I dropped everything to make apps for the Apple Watch. I’ve owned the Watch from day one and I admit it is has its shortcomings, but oh my does it have potential.
The device convinced my co-founders and me to start Tap Get to work exclusively on Apple Watch apps — early, while the rest of the world is still making up its mind about smartwatches and other wearables.
To catch a wave, you need to be in the water. Right now, these are relatively uncontested waters: There are 8,500 apps for the Watch in total, a tiny fraction of the number for iPhone.
It’s easier to get noticed in the early days, and don’t forget that every Apple Watch is paired with an iPhone. Win users, gain traction, then segue into the larger iPhone market. And it’s not just apps you can make for the Watch — hardware could be a big hit too.
Apple Watch is big and getting bigger
The Apple Watch is already bigger than was hoped. Yet only a few months after the tidal wave of hype at launch, some skeptics are already hailing the flop of the Apple Watch and pronouncing it dead.
Why so hasty? Whenever Apple released new products during the last decade, the initial impressions of how we thought they would be used — and what actually made them massive hits — were hardly ever the same.
Remember when the first iPhone launched? It was cool, but what was it for? This “Internet Communications Device” had no third-party apps and it didn’t even support copy and paste.
I doubt anyone then foresaw it being used by millions of people to fling angry birds at green pigs, take a billion selfies, or give rise to a $16 billion app like WhatsApp.
The iPhone was a complete departure from everything else that came before it. It took almost 2 years to gain momentum but then it became the blueprint for literally every smartphone since.
Apple Watch is killing it
Just like the iPhone, the Apple Watch is unprecedented. How big it will become is still anyone’s guess but based on comparisons with other first-generation Apple launches, the Watch is killing it.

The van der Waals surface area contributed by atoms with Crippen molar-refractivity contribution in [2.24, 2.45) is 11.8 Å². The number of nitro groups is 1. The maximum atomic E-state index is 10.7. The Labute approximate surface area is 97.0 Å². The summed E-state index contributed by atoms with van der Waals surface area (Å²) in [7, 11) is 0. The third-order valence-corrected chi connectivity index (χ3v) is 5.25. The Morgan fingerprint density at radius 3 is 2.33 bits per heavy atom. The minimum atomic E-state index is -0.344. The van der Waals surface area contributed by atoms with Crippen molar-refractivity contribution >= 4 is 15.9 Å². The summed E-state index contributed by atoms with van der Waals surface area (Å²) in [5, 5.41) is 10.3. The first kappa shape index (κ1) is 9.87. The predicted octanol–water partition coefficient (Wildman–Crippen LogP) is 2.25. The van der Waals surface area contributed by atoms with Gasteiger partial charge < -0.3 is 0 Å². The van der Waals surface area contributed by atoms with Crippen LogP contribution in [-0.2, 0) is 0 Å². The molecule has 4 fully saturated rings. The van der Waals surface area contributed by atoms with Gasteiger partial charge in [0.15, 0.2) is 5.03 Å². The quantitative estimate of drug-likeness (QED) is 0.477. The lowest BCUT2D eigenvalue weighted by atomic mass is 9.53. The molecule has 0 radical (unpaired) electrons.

Apple has sold 210 million iPhones last year, but in its first year it sold only 5.4 million. Tim Cook says the Apple Watch is already exceeding that pace, and we haven’t even had an “Aha!” moment with it yet.
Either the Swiss or Apple should be worried
Some may be surprised to learn that 80 percent of luxury Swiss watch brands use the same movements made by one manufacturer, ETA SA Manufacture Horlogère Suisse (owned by Swatch). The value in a Swiss watch is in how brands customize the insides and case design — and how the watches make people feel.
A watch is more than a device; it’s a statement.
Consider the Apple Watch as a watch movement, one that is infinitely more customizable on the inside than anything mechanical. How long will it be before we see brands using it as the base for luxury watches and creating an entirely new market segment? Could making base movements even be a way for someone else to play catch up using Android?
‘Mobile-first’ is so 2014
As of today, nobody has quite figured out what the killer app is for the Apple Watch.
The race is on. There’s no doubt Apple will continue improving the Watch for at least three years, so it’s really a matter of when, not if, these apps emerge and the next wave of multibillion-dollar startups arrives.
To make this happen, developers will need to see the Watch with completely fresh eyes. They will need to ditch the “mobile-first” attitude and embrace “watch-first” thinking.
Some developers are creating Watch apps without ever touching one, relying solely on the simulator; this approach won’t work.
Apple Watch is not a small iPhone for the wrist to add bolt-on features for existing apps. Those who recognize that are the ones who are going to make the Apple Watch big. It’s just a matter of time.